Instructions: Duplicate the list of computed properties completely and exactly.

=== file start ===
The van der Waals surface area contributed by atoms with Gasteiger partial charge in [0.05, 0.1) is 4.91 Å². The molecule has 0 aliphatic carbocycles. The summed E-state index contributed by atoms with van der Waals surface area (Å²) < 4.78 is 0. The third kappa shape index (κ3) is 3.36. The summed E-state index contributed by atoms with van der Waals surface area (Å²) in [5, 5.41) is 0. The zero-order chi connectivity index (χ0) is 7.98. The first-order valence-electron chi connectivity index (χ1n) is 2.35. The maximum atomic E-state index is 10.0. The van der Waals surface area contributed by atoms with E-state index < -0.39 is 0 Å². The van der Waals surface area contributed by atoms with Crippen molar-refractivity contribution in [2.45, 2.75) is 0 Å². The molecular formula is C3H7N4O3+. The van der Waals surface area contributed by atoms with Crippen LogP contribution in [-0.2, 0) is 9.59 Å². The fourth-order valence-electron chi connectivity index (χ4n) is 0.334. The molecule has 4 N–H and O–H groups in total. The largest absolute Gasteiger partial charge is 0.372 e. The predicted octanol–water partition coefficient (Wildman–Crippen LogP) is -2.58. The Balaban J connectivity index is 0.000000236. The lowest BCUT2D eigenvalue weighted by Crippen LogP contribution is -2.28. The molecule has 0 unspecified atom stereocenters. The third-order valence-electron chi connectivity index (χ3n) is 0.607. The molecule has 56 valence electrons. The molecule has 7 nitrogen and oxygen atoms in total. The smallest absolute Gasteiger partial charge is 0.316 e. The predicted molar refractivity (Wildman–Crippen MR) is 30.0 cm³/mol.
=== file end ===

The van der Waals surface area contributed by atoms with Gasteiger partial charge in [0.05, 0.1) is 4.91 Å². The molecule has 0 aliphatic carbocycles. The summed E-state index contributed by atoms with van der Waals surface area (Å²) < 4.78 is 0. The third kappa shape index (κ3) is 3.36. The summed E-state index contributed by atoms with van der Waals surface area (Å²) in [5, 5.41) is 0. The zero-order chi connectivity index (χ0) is 7.98. The first-order valence-electron chi connectivity index (χ1n) is 2.35. The maximum atomic E-state index is 10.0. The van der Waals surface area contributed by atoms with E-state index < -0.39 is 0 Å². The van der Waals surface area contributed by atoms with Crippen molar-refractivity contribution in [2.45, 2.75) is 0 Å². The molecular formula is C3H7N4O3+. The van der Waals surface area contributed by atoms with Crippen LogP contribution in [-0.2, 0) is 9.59 Å². The fourth-order valence-electron chi connectivity index (χ4n) is 0.334. The molecule has 4 N–H and O–H groups in total. The largest absolute Gasteiger partial charge is 0.372 e. The predicted octanol–water partition coefficient (Wildman–Crippen LogP) is -2.58. The Balaban J connectivity index is 0.000000236. The lowest BCUT2D eigenvalue weighted by Crippen LogP contribution is -2.28. The molecule has 0 unspecified atom stereocenters. The third-order valence-electron chi connectivity index (χ3n) is 0.607. The molecule has 56 valence electrons. The molecule has 7 nitrogen and oxygen atoms in total. The smallest absolute Gasteiger partial charge is 0.316 e. The predicted molar refractivity (Wildman–Crippen MR) is 30.0 cm³/mol.